But what brings to him to Kolkata as his first destination. “I couldn’t have possibly give Kolkata a miss. It’s a short and quickie trip I know, but am more than happy with just that.” Bel reveals the real reason behind his detour to arrive in Ray’s city. With a twinkle in his eye, the meek yet multi-faceted dancer amicably states, “Because am a big fan of the great celluloid auteur Satyajit Ray and his masterpiece, The Music Room. He is one of the major critically acclaimed filmmakers back home in France. Even in general world-cinematic references, he would always dominate the discourse.”
To the uninitiated, The Music Room originally titled Jalsaghar is a classic movie from Ray’s repertoire, released in 1958. The film highlights the decadence of erstwhile zamindari traditions and its dwindling affluence. As the yesteryear landlords and noblemen were generous patrons of the courtesans and their dance styles, they would frequently hire nautch girls to entertain themselves and their aristocratic peers. In such a sequence, the Kathak dance was explicitly unveiled frame by fame in the black-n-white era film. And it did catch Bel’s fancy when he happened to watch the film as a teenager at his homeland. Narrating an interesting trivia, Bel recollects, “I was barely 16 at that time. It was in the early 1980s most probably. One late Friday night at a cineclub, The Music Room was showcased and I stayed back to catch the screening. Wow, what an enthralling revelation was that for 10 continuous minutes. It just blew away my mind! I was both fascinated by the graceful beauty of Kathak and its technical precision. It was my first brush with an Indian classical dance genre in its purest style and form. Be it the rhythm, the magic whirls, the flawless footwork, the dignified dress, the tinkling bells, the finger-mudras, I just felt enamoured by the dance.” That momentous moment, he admits had opened the door of India before his eyes and ever since got him glued to every minutest atom revolving around dance and choreography in the ensuing years of his life. However, his tryst with the Indian classical dance was not just restricted to Kathak. He shifted his focus on to Bharatnatyam as well. And that dictated the purpose of his second visit to this nation. “Six years ago, I came down to Chennai to conduct a stint with a troupe of Bharatnatyam dancers in a series of concerts. I must cite the name of India’s leading Bharatanatyam exponent Priyadarsini Govind, especially in the sphere of abhinaya or the art of expression. She is a star back in Paris. I have had the honour of performing with a group of talented Carnatic musicians as well. I love the rich heritage of South Indian music and its subtle intricacies,” he says.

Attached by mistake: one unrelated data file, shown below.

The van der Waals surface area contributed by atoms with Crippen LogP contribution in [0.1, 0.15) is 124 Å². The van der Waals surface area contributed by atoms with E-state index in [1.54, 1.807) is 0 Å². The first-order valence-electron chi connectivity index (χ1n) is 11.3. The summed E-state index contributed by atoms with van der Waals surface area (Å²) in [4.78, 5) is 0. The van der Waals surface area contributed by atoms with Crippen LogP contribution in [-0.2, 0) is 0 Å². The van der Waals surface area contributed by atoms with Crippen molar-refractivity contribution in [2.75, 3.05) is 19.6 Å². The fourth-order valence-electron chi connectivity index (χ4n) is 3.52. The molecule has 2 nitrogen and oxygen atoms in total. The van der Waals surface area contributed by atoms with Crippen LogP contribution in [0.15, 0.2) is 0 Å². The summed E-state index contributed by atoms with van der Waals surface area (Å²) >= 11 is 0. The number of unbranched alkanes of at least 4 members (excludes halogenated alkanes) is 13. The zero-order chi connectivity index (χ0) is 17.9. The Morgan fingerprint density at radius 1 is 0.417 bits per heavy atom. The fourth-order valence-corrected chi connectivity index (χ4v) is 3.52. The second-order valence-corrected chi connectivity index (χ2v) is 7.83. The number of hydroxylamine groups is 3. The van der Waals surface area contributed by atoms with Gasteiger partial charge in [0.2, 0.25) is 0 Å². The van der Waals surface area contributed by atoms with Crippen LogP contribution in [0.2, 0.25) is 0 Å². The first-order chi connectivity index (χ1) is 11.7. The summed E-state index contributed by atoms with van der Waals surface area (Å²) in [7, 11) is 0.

Bel also delivered an engrossing lecture on the subject of Reflections on Dance, and the talk was followed by a film on Veroniqe Doisneau, a globally renowned ballet dancer from the famous Paris Opera Ballet. “I was asked to reel a biopic on Doisneau modelled on a documentary format. The basic idea was to make a theatrical documentary on a well-known dancer and her enchanting performances,” he says. “I’m happy that today’s youngsters are evolving and thinking out of the box,” he says.